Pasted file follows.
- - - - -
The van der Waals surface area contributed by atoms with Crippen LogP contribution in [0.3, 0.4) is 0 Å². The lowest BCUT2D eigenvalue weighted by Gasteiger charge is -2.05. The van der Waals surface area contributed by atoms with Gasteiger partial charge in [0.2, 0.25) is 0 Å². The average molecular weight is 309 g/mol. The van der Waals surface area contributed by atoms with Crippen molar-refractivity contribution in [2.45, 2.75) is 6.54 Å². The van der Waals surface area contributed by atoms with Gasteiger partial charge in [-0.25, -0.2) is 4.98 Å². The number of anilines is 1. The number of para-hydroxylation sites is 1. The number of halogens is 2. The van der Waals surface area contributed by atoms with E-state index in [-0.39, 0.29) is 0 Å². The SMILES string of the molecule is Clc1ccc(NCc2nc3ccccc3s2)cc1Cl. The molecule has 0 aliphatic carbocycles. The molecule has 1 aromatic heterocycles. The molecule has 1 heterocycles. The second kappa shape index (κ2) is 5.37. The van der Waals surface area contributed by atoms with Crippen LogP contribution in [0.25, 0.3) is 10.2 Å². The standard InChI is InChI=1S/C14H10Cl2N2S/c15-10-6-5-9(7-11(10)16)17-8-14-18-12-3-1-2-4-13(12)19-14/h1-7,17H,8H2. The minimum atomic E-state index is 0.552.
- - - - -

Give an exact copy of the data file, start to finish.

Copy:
The van der Waals surface area contributed by atoms with Crippen LogP contribution in [0.3, 0.4) is 0 Å². The lowest BCUT2D eigenvalue weighted by Gasteiger charge is -2.05. The van der Waals surface area contributed by atoms with Gasteiger partial charge in [0.2, 0.25) is 0 Å². The average molecular weight is 309 g/mol. The van der Waals surface area contributed by atoms with Crippen molar-refractivity contribution in [2.45, 2.75) is 6.54 Å². The van der Waals surface area contributed by atoms with Gasteiger partial charge in [-0.25, -0.2) is 4.98 Å². The number of anilines is 1. The number of para-hydroxylation sites is 1. The number of halogens is 2. The van der Waals surface area contributed by atoms with E-state index in [-0.39, 0.29) is 0 Å². The SMILES string of the molecule is Clc1ccc(NCc2nc3ccccc3s2)cc1Cl. The molecule has 0 aliphatic carbocycles. The molecule has 1 aromatic heterocycles. The molecule has 1 heterocycles. The second kappa shape index (κ2) is 5.37. The van der Waals surface area contributed by atoms with Crippen LogP contribution in [0.25, 0.3) is 10.2 Å². The standard InChI is InChI=1S/C14H10Cl2N2S/c15-10-6-5-9(7-11(10)16)17-8-14-18-12-3-1-2-4-13(12)19-14/h1-7,17H,8H2. The minimum atomic E-state index is 0.552.